Legally, super-PACs cannot work directly with campaigns; I will concede this much. Furthermore, I will concede that perhaps retweeting a comment written by someone else may be slightly more problematic than an ad paid for by an allegedly autonomous organization. However, I also believe this is a glaringly hypocritical double standard by the Cruz campaign and his supporters. Holding Trump accountable for comments made by his supporters, regardless of whether he retweeted them or not, and comments made by independent publications or organizations regardless of his relationship with their staff while simultaneously refusing to hold Cruz accountable for the exact same infractions is, in my opinion, an indictment of intellectual dishonesty. They will fervently disagree with this charge, of course, but it’s indisputable: Their faith in Cruz absolves him of any wrongdoing, even if he commits actions that reflect the same or similar behavior of his opponents.

It’s a bit ironic coming from a campaign whose followers often recite Trump’s quote “I could shoot somebody […] and I wouldn’t lose any voters.” Sorry, Mr. Trump. I think Mr. Cruz may have you beat in terms of blind loyalty from his adoring fans.

My favorite charge by the Cruz acolytes thus far has been the implication that delegates booing him off stage were jeering against freedom, the Constitution, and the principles Cruz represents. It’s humorous to me precisely because it’s nothing more than blatant disregard of context and a little behind-the-scenes brouhaha. Actually, no, maybe it’s not humorous–instead, it’s so brazenly stupid, it cannot be anything other than malign deviousness with the intent to provoke harm. I watched the entirety of Cruz’s speech, and the booing started after his dismissiveness of the New York delegates’ chant “Endorse Trump.” It wasn’t a delegation shouting down his principles. It wasn’t a delegation shouting down the freedoms of this country. It wasn’t a delegation shouting down the Constitution, the United States, or everything this great country stands for. To advocate that the delegates were shouting down principles isn’t merely rude: It’s a slap in the face of anyone with an IQ above room temperature. It’s an expression of bitterness and anger, maybe even a little resentment. Take your ball and go home.

On the other hand, I may be wrong. It could be argued that the delegates were booing the principles Cruz holds dear if those principles are petulance, pettiness, and selfishness. I’ll have to ask for further clarification in the future. Sometimes it’s difficult to read through Cruz supporters’ smugness.

The next question is whether a man of principles, allegedly one like Ted Cruz, should support someone who is neither conservative nor a Constitutionalist. This question is a loaded question. What this means, for those of you keeping score at home, is that loaded questions are considered a form of logical fallacy. Logical fallacies are often used in a debate when the opposition has neither evidence to support a claim nor a means of logically disputing a statement with which they disagree.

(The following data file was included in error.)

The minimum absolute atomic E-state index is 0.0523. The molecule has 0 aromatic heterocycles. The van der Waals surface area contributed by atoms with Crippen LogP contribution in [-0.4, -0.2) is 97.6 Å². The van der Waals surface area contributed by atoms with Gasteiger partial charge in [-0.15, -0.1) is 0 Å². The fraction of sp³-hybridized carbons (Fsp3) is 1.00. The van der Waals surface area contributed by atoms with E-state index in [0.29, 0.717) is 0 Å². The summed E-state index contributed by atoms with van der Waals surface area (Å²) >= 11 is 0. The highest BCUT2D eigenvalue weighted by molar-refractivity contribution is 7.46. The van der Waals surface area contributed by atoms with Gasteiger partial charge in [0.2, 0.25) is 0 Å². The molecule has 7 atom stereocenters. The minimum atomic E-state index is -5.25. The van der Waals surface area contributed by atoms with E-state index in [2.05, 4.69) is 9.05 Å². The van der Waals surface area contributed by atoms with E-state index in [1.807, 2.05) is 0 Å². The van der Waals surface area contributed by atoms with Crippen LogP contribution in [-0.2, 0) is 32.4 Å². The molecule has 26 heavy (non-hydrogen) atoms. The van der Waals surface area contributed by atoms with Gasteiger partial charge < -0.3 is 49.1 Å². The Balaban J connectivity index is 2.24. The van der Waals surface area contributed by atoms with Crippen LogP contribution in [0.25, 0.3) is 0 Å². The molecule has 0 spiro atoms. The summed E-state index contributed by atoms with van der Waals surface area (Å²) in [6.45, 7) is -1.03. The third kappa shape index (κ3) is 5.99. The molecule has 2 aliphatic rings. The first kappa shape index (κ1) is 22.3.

First, the implication of such a question is that Trump is neither a conservative nor a Constitutionalist. This much is up for debate. Trump has a history of vacillating between political parties, and his donations have been more or less uniformly divided among Democratic and Republican candidates. There’s also plenty of anti-Trump propaganda, like the suggestion he’s donated or supported only Democrats, which is easy to counter (Trump supported both McCain and Romney in 2008 and 2012, respectively). Yet, deeper investigation into Trump’s statements, policies, and interviews going back as far as the 1980s suggests a man who was politically agnostic for much of his career. As a businessman, remaining apathetic to political divisions can be advantageous, and retaining influence through political donations is an investment tactic myriads of business owners utilize each year with varying degrees of success (usually more donations equals more success, particularly in corrupt arenas). The question would be better served if it were asked under an ethical framework rather than one of principles or political philosophy. Recall that a business is only obligated to increase value for its stakeholders. Any other concerns are ancillary to this core tenant. No, Ben and Jerry’s save-the-rainforest nonsense is not an obligation, although you could argue that “green” environmental policy increases shareholder value by reducing certain externalities, but I digress.